What the professor was trying to teach us is that people are your resources. Not just stuff. And I think if we can help any new hire recognize that the human capital around you is where the resources are, that would change everything.


Yes, 100%. And I think it is also the organization’s job to do some labeling. This team is going to help you with this. This is the person who’s going to help you with this. You have a question about X, go see this person over here. I’ve seen that done well in both of the companies that I worked for beyond the classroom. Even the one that was an entirely remote environment, I felt pretty comfortable knowing who I was able to ask for different expertises.

I know that you mostly are working with corporations. So, I kind of want to go back to that a tiny bit, too. Do you help them with setting realistic 30-60-90-day goals, and what does that look like?


So yes, and sometimes it’s time constraint. Okay, what should it look like 30 days out? 60 days out? But often it’s really about creating the systems to begin with. What are your systems for onboarding a new employee? What systems are already in place? When somebody has a question, where do they go? How do I find out as an employee what each department does? Those are the kinds of systems I typically work with. What you’re saying about the timeline is really, “Okay, so now that we’ve done that, what are we going to move on? In 30 days what should look different? In 60 days what should look different? In 90 days what should look different?” And those vary depending on what we find in the analysis phase.

If they are a hot mess, and they haven’t even thought about their onboarding system, then what it looks like in 30 days is probably not going to be dramatically different because it’s going to take a little while to untangle the mess. So, it’s also making sure that whatever the organization is. . . where they start and where they finish won’t necessarily look the same—but the route for getting there is what’s going to determine how successful they are at the end.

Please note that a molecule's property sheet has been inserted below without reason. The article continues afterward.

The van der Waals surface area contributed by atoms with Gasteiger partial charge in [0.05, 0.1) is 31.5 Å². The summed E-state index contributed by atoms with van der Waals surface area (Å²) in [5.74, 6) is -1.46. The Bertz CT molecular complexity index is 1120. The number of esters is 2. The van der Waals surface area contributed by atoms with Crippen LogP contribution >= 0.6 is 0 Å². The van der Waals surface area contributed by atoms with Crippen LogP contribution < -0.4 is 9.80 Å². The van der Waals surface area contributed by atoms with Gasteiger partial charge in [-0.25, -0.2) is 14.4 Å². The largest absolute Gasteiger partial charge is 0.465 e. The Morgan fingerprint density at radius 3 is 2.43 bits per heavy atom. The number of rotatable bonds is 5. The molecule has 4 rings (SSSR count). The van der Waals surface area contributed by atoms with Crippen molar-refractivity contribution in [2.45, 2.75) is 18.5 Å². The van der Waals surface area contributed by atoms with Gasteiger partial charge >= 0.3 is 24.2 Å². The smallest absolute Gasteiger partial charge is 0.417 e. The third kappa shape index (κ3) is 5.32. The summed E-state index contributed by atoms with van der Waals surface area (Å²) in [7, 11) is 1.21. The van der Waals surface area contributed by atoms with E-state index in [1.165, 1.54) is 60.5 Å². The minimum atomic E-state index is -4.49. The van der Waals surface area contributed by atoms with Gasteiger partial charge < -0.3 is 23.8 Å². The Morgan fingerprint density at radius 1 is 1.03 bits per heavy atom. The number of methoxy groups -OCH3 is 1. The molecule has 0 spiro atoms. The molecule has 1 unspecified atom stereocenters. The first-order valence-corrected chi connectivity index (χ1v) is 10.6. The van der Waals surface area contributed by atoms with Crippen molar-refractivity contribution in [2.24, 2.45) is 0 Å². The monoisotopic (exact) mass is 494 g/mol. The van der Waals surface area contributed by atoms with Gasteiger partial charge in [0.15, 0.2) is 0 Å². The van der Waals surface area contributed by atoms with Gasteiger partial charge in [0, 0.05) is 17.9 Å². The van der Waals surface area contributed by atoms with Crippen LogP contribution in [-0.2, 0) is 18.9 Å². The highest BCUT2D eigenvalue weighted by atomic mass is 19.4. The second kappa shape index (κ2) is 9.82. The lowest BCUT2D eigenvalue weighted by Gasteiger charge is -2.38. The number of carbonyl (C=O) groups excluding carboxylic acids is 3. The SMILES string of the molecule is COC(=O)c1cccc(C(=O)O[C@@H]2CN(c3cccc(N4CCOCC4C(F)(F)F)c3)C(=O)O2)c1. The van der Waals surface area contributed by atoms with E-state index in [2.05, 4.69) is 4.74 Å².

Dr. Christie shares the importance of creating psychologically safe workspaces


So what advice do you give during these interactions? Let’s go to that piece that you were talking about, the “safe, logical, fun and memorable” piece. How do you encourage those interactions to become more “safe, logical, fun and memorable?”


Such a great question. And it’s really about educating them first. So, we talk about how you set up a psychologically safe environment. We’re not talking about OSHA safe, but the psychologically safe that people know they can make mistakes. That they can ask questions. It’s about learning people’s names. It’s about human interaction. It’s about knowing something about your employees. And so I ask those questions. “What do you currently do to make sure that people know that they belong here? Do you know their names? Can you pronounce them correctly? Are you thoughtful about who you introduce them to or how you introduce them?” All of those components and are involved with “safe.” And it’s about creating an environment where people know it’s okay to not know.

And my favorite example of “logical.” Logical means you have a plan, and you stick to the plan. But you’re not the only one that knows the plan. So, frequently, we will have situations where I know the plan, but I didn’t bother to tell you the plan, and now we’re both confused. I can’t figure out why you didn’t get it, and you’re like, “You never told me.” It’s kind of like if your boss calls you into his office and says, “I need you in my office in an hour.” Well, for the next hour you’re going to be panicked about, well—about what? And, “What do I need to be prepared for?” And, “I don’t know.” Instead of saying, “I need you in my office in an hour, Daphne, but we’re going to be talking about the Smith file. And it’s because I’m meeting with them in two hours, and I just need to know where we are on the project.” Okay, great. I can now prepare, and so can they. “Logical” is about giving people the tools they need to be successful.